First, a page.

Upon the request of many to see the end tier tank game Gaijin is going to give to you all in the Japanese Ground Forces patch, they recently previewed a tank known to many as Japan's first main battle tank. I would have posted this article sooner, but due to health issues and me simply procrastinating it'd been held off until now. I'll make an article dedicated to the Type61 along at a later time. But here today we will get a closer look at the first mass produced medium tank of post-war Japan, the Type 61.
Up until 1954, Japan had been barred from any military action within its own borders that was not supervised by the United States. All of the tank industry Japan had during the war had been completely shattered by the time of the Empire's collapse in 1945, and left the nation at an all time low for all military production. It was not until the creation of the Japanese Self Defense Force that Japan could start building its own military force independent of American jurisdiction. This decision was agreed upon by the two countries as tensions in the East started to accelerate with the Korean conflict growing more intense. Japan knew it needed a armoured force in case it would need to defend itself from potential Soviet actions. The arsenal at the time of the forming of the SDF only made up a small number of increasingly obsolete American tanks such as the Chaffee and Sherman. Both were deemed too outdated and complex to use extensively in Japan.
|Statistics of the fourth prototype as compared|
to American tanks.
Initially, the prototype tanks introduced a two stage torque converter manufactured by Sweden 's SRM company, however a problem in power loss and mobility proved to be unsatisfactory for the Ground Staff Office. The next two series of the prototype line were to fix this issue, however it took until 1959 for the ST-A4 prototype to be completed, another year afterwards for the ST-A3. The second stage of the tank prototype series focused on polishing the ST-A2. The changes made in these later models included a design change for the 90mm gun's muzzle break, an increase of the engine’s output, and an increase in quality of the tank shells used with the first generation 90mm. Added to this, with the ST-A3 prototype, Japan tested a new system of a remote controlled 20mm cannon located above the turret accompanied by an autoloading mechanism for the main cannon. This proved to be too expensive for Japan to justify the improvements, and the prototype ended up being canceled in favor of the more practical and simple ST-A4. The ST-A4 was later accepted for completion and after minor changes such as engine enhancements and the removal of the remote-controlled 20mm cannon in favor of a crew-served heavy machine gun, the tank was designated the Type61 Main Battle Tank.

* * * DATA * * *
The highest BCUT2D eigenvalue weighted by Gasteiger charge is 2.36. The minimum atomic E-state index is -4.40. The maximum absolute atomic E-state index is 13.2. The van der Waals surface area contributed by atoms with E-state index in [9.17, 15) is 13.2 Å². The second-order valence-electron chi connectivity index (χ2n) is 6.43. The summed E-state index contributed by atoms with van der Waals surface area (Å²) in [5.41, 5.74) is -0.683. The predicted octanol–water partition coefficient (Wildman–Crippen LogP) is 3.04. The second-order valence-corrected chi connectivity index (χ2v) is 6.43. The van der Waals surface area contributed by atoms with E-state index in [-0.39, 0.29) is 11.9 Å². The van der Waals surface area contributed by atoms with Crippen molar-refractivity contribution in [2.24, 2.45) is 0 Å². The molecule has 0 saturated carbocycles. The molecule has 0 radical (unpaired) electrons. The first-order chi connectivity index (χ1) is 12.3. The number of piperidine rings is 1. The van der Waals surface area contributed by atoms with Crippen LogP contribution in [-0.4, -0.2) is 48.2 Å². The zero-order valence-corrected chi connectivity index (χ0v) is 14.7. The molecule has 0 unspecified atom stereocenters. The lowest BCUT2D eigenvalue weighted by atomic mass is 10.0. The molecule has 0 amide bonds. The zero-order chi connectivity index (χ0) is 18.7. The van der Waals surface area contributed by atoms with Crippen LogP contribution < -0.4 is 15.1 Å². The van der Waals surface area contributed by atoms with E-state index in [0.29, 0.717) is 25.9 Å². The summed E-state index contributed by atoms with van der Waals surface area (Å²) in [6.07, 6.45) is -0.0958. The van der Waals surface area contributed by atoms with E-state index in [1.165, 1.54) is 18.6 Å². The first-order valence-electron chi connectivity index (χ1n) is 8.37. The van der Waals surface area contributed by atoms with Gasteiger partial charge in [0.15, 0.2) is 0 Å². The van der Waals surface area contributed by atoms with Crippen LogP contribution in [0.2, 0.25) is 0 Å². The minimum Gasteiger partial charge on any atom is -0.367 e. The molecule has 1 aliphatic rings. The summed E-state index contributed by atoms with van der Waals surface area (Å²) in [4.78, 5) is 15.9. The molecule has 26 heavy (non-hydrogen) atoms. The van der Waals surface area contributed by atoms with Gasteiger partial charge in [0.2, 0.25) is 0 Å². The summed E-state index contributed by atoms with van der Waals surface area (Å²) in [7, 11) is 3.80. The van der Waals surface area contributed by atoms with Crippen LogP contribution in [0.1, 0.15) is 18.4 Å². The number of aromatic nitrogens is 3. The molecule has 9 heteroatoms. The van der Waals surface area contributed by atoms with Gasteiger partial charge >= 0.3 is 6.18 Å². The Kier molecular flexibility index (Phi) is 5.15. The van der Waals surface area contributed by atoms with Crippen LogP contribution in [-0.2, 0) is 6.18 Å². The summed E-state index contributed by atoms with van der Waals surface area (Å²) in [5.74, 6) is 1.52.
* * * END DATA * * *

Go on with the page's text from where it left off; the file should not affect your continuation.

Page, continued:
|The Type61 production model.|
The Type 61 proved to be Japan's first post war tank produced on a large scale. However, the tank was already outdated by the time it entered widespread service, with design and mechanical flaws. Due to conflicting requirements issued by the Ground Staff Office, the tank had bounced back and forth between specifications, lengthening the development process. Moving between a series of different weight requirements and levels of gun caliber, armour, speed, and dimensions crippled the tank throughout its development, and this was reflected in the series production model. The tank proved to even be more expensive than what it was worth, and not long after its introduction was it decided to develop a new tank that would surpass the Type 61 and its flawed development history. The crew compartment was arranged so that the driver of the Type 61 was located on the right side, which was done to abide by the traffic laws of the period. This caused the 3 crew (of the 4) to have been unevenly distributed throughout the right side of the vehicle.
One of the largest flaws of the Type 61 was its overall armour protection. The tank had to keep a low armor thickness in order to reduce the weight of the chassis. The tank's hull was inclined at 30 degrees from the horizontal, with welded construction, allowing for the effective thickness to reach 90mm. The turret was casted into a bowl-like shape and was kept to 40mm on the sides, with a slope of only 80 degrees, offering 80mm thickness in theory. The result was that the Type 61’s armor protection was inferior to most other tanks of the period; Japan had only taken into consideration the T-34-85, as that had been the major opponent in the Korean war. The Type 61 in the end was only protected against basic infantry anti tank weaponry, and was incapable of defeating dedicated anti-armor projectiles from most of its probable opponents.
|Armour layout of the Type61 Main Battle Tank.|